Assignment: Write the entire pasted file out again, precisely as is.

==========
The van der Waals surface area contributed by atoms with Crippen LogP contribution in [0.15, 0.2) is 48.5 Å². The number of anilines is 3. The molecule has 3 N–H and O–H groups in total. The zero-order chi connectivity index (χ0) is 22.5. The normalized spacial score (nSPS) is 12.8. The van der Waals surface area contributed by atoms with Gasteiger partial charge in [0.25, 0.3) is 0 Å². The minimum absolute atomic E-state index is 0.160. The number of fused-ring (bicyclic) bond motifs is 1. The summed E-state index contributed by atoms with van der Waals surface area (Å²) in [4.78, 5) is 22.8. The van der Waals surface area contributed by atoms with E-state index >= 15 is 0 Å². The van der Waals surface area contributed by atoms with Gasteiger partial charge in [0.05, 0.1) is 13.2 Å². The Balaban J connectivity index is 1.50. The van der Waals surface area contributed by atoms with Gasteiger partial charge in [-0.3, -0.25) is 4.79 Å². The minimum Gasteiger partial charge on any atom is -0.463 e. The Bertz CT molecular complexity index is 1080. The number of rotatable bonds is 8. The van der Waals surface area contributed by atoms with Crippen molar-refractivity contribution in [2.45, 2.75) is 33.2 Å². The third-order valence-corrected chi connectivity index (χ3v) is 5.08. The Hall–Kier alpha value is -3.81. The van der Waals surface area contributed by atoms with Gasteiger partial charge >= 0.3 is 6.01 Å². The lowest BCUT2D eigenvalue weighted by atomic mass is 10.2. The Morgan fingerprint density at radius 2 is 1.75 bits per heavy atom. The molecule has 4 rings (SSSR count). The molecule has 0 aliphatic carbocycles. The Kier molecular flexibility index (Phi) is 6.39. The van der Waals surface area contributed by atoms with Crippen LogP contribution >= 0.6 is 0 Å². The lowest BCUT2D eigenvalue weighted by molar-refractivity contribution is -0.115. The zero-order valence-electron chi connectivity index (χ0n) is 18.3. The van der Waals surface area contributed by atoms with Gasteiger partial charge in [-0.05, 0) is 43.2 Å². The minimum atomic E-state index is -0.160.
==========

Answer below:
The van der Waals surface area contributed by atoms with Crippen LogP contribution in [0.15, 0.2) is 48.5 Å². The number of anilines is 3. The molecule has 3 N–H and O–H groups in total. The zero-order chi connectivity index (χ0) is 22.5. The normalized spacial score (nSPS) is 12.8. The van der Waals surface area contributed by atoms with Gasteiger partial charge in [0.25, 0.3) is 0 Å². The minimum absolute atomic E-state index is 0.160. The number of fused-ring (bicyclic) bond motifs is 1. The summed E-state index contributed by atoms with van der Waals surface area (Å²) in [4.78, 5) is 22.8. The van der Waals surface area contributed by atoms with E-state index >= 15 is 0 Å². The van der Waals surface area contributed by atoms with Gasteiger partial charge in [0.05, 0.1) is 13.2 Å². The Balaban J connectivity index is 1.50. The van der Waals surface area contributed by atoms with Gasteiger partial charge in [-0.3, -0.25) is 4.79 Å². The minimum Gasteiger partial charge on any atom is -0.463 e. The Bertz CT molecular complexity index is 1080. The number of rotatable bonds is 8. The van der Waals surface area contributed by atoms with Crippen molar-refractivity contribution in [2.45, 2.75) is 33.2 Å². The third-order valence-corrected chi connectivity index (χ3v) is 5.08. The Hall–Kier alpha value is -3.81. The van der Waals surface area contributed by atoms with Gasteiger partial charge >= 0.3 is 6.01 Å². The lowest BCUT2D eigenvalue weighted by atomic mass is 10.2. The Morgan fingerprint density at radius 2 is 1.75 bits per heavy atom. The molecule has 4 rings (SSSR count). The molecule has 0 aliphatic carbocycles. The Kier molecular flexibility index (Phi) is 6.39. The van der Waals surface area contributed by atoms with Crippen LogP contribution >= 0.6 is 0 Å². The lowest BCUT2D eigenvalue weighted by molar-refractivity contribution is -0.115. The zero-order valence-electron chi connectivity index (χ0n) is 18.3. The van der Waals surface area contributed by atoms with Gasteiger partial charge in [-0.05, 0) is 43.2 Å². The minimum atomic E-state index is -0.160.